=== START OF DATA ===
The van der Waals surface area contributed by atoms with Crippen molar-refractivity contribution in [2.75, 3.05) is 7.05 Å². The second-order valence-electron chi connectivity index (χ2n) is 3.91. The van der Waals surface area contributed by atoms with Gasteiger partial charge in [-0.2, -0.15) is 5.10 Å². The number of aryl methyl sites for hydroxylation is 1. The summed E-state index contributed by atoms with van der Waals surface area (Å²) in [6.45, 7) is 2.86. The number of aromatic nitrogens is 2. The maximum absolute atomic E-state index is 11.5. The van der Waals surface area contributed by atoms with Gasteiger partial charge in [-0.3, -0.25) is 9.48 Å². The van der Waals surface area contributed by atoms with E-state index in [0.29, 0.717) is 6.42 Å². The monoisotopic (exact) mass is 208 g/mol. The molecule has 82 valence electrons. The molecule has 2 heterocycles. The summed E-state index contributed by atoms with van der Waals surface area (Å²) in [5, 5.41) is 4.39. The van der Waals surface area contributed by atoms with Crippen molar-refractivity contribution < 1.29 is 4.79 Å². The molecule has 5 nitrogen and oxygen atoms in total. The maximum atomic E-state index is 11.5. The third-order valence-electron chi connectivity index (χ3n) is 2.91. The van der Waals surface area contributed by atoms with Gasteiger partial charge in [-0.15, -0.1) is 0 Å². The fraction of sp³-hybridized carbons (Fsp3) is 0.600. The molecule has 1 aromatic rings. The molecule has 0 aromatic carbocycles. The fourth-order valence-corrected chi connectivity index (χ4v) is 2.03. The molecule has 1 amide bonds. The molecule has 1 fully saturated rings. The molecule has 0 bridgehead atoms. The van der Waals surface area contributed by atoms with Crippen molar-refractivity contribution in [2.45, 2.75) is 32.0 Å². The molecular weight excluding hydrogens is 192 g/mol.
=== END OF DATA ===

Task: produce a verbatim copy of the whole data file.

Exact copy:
The van der Waals surface area contributed by atoms with Crippen molar-refractivity contribution in [2.75, 3.05) is 7.05 Å². The second-order valence-electron chi connectivity index (χ2n) is 3.91. The van der Waals surface area contributed by atoms with Gasteiger partial charge in [-0.2, -0.15) is 5.10 Å². The number of aryl methyl sites for hydroxylation is 1. The summed E-state index contributed by atoms with van der Waals surface area (Å²) in [6.45, 7) is 2.86. The number of aromatic nitrogens is 2. The maximum absolute atomic E-state index is 11.5. The van der Waals surface area contributed by atoms with Gasteiger partial charge in [-0.3, -0.25) is 9.48 Å². The van der Waals surface area contributed by atoms with E-state index in [0.29, 0.717) is 6.42 Å². The monoisotopic (exact) mass is 208 g/mol. The molecule has 82 valence electrons. The molecule has 2 heterocycles. The summed E-state index contributed by atoms with van der Waals surface area (Å²) in [5, 5.41) is 4.39. The van der Waals surface area contributed by atoms with Crippen molar-refractivity contribution < 1.29 is 4.79 Å². The molecule has 5 nitrogen and oxygen atoms in total. The maximum atomic E-state index is 11.5. The third-order valence-electron chi connectivity index (χ3n) is 2.91. The van der Waals surface area contributed by atoms with Gasteiger partial charge in [-0.15, -0.1) is 0 Å². The fraction of sp³-hybridized carbons (Fsp3) is 0.600. The molecule has 1 aromatic rings. The molecule has 0 aromatic carbocycles. The fourth-order valence-corrected chi connectivity index (χ4v) is 2.03. The molecule has 1 amide bonds. The molecule has 1 fully saturated rings. The molecule has 0 bridgehead atoms. The van der Waals surface area contributed by atoms with Crippen molar-refractivity contribution in [2.45, 2.75) is 32.0 Å². The molecular weight excluding hydrogens is 192 g/mol.